*By Azzurra Tranfaglia, University of Melbourne
The link between the complicated layers of contracting arrangements and underpayment of wages in cleaning supply chains exposes the need for better solutions to tackle non-compliance with workplace rights.
In February 2018, a Fair Work Ombudsman (FWO) Inquiry uncovered “rampant exploitation” of workers engaged to clean Woolworths’ Tasmanian supermarket sites. The workers were supplied to Woolworths through one major subcontractor, which had sourced them, in turn, through a web of subcontractors and/or labour contractors.
More recently a cleaning company has been fined for the underpayment of overseas workers engaged to clean the Melbourne Cricket Ground (MCG) through a different subcontractor.
These cases are only the latest of a series of high-profile examples of how supply chains can put workers’ rights in jeopardy. But, they are a powerful illustration of how the FWO has strategically used reputational levers and the current laws to hold the client firms accountable.
The FWO has now entered a compliance partnership under which Woolworths has accepted the moral and ethical responsibility to rectify any underpayments and take further steps to improve compliance within its cleaning supply chain.
In the second case, following the action brought by the FWO, the subcontractor rectified the underpayments and the major contractor was fined for having contributed to the contraventions.
But without the FWO’s efforts, firms like the ones described above cannot easily be deemed responsible for underpayment of their contractors’ workers.
They can be sanctioned as accessories if their intentional involvement in the contravention can be proved. However, unlike other countries, under Australian law the responsibility for underpayments generally lies with one entity – the direct employer.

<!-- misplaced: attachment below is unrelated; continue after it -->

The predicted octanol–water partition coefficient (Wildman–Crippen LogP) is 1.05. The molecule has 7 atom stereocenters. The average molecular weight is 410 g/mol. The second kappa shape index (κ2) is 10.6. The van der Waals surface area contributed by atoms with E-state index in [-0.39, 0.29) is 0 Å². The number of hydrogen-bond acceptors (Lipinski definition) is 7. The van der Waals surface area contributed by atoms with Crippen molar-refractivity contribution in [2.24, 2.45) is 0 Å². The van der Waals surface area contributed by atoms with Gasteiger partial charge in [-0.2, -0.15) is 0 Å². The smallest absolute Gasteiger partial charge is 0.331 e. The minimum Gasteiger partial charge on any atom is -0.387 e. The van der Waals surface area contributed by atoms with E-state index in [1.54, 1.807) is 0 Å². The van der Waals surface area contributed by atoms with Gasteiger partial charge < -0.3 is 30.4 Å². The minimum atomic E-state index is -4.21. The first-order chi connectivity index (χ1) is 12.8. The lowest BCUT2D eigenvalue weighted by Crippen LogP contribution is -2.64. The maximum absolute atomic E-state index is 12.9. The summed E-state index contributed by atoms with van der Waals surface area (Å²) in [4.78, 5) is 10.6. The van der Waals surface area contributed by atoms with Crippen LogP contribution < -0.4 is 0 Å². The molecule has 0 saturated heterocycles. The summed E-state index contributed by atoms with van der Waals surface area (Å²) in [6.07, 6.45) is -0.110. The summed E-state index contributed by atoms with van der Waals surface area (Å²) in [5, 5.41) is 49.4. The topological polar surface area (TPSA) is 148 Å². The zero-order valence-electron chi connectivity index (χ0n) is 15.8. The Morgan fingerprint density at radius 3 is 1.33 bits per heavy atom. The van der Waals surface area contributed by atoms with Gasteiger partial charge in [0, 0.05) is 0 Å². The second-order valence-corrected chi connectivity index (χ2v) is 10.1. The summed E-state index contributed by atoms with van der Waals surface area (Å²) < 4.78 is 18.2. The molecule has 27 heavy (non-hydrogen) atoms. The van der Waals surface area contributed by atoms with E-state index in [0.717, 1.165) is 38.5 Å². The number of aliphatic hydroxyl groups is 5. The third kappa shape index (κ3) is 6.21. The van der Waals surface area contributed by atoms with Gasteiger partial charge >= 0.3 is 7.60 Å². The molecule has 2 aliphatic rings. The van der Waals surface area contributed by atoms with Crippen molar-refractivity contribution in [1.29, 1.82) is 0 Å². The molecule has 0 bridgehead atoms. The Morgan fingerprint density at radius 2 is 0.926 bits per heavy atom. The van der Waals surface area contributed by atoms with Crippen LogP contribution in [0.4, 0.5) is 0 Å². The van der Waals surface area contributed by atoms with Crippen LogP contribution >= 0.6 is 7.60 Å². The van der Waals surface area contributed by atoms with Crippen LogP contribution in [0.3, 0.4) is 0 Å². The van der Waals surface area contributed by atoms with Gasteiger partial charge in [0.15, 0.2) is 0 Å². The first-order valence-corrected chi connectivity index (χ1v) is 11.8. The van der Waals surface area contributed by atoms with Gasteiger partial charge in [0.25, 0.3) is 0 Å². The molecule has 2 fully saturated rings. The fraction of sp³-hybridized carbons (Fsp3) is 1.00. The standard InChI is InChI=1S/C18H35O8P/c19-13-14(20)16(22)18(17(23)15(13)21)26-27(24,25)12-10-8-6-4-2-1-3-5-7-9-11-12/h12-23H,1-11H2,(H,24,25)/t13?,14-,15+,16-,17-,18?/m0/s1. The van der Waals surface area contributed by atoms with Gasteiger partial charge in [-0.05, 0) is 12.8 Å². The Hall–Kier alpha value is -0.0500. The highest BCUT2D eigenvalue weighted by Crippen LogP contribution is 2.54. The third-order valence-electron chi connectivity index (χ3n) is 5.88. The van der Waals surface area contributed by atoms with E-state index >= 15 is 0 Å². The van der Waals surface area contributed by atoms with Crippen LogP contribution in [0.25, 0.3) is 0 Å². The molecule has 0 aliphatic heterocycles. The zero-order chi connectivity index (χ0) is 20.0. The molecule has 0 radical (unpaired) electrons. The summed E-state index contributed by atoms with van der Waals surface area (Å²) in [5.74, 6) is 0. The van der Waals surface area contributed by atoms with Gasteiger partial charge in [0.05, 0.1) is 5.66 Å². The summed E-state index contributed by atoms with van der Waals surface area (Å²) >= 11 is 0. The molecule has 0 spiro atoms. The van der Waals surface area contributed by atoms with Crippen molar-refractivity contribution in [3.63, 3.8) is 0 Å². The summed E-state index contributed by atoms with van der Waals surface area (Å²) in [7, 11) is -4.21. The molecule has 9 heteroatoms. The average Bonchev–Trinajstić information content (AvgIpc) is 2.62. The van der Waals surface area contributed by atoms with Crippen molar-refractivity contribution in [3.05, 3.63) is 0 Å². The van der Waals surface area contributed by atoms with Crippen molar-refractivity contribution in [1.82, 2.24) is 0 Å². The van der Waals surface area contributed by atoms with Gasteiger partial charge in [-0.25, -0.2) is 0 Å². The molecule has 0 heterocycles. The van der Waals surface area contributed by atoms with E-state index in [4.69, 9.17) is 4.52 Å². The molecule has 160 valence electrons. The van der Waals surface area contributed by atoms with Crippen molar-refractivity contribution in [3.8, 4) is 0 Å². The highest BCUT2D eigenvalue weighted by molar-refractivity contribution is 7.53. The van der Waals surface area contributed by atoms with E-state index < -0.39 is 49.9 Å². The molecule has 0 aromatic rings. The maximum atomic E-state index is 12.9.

And this approach isn’t in tune with the current fragmented world of work relationships, where workers are often dependant on and/or controlled by more than one entity.
Against this backdrop, there have been renewed calls for regulation to hold entities other than the direct employer, accountable as part of a broader strategy to eradicate wage-theft.
On 19 June of this year, the Senate referred an inquiry into the exploitation of general and specialist cleaners working in retail chains for contracting or subcontracting cleaning companies. The inquiry is due to report by 15 October 2018.
Central to this debate are labour procurement practices, which entail triangular working arrangements, either through subcontractors or through labour hire service providers. These give rise to supply chains and are often broadly referred to as ‘outsourcing’ – a model of work organisation in which businesses contract out part of their operations to third parties.
Labour hire providers are traditionally understood to supply workers that are then controlled by the client companies. In contrast, subcontractors maintain control over their workforce, through which they provide a service or a product to a client company.
However, the multifaceted reality of triangular arrangements in different sectors means that the boundaries between the two models aren’t so clear-cut.
In the case of Woolworths, for example, it can be difficult to classify some of the contractors – are they suppliers of cleaning services or suppliers of cleaners?
While these business structures provide flexibility and play an important role in the labour market by matching the demand with the supply of work, they also shift onto third parties a series of employment responsibilities associated with a direct employment relationship.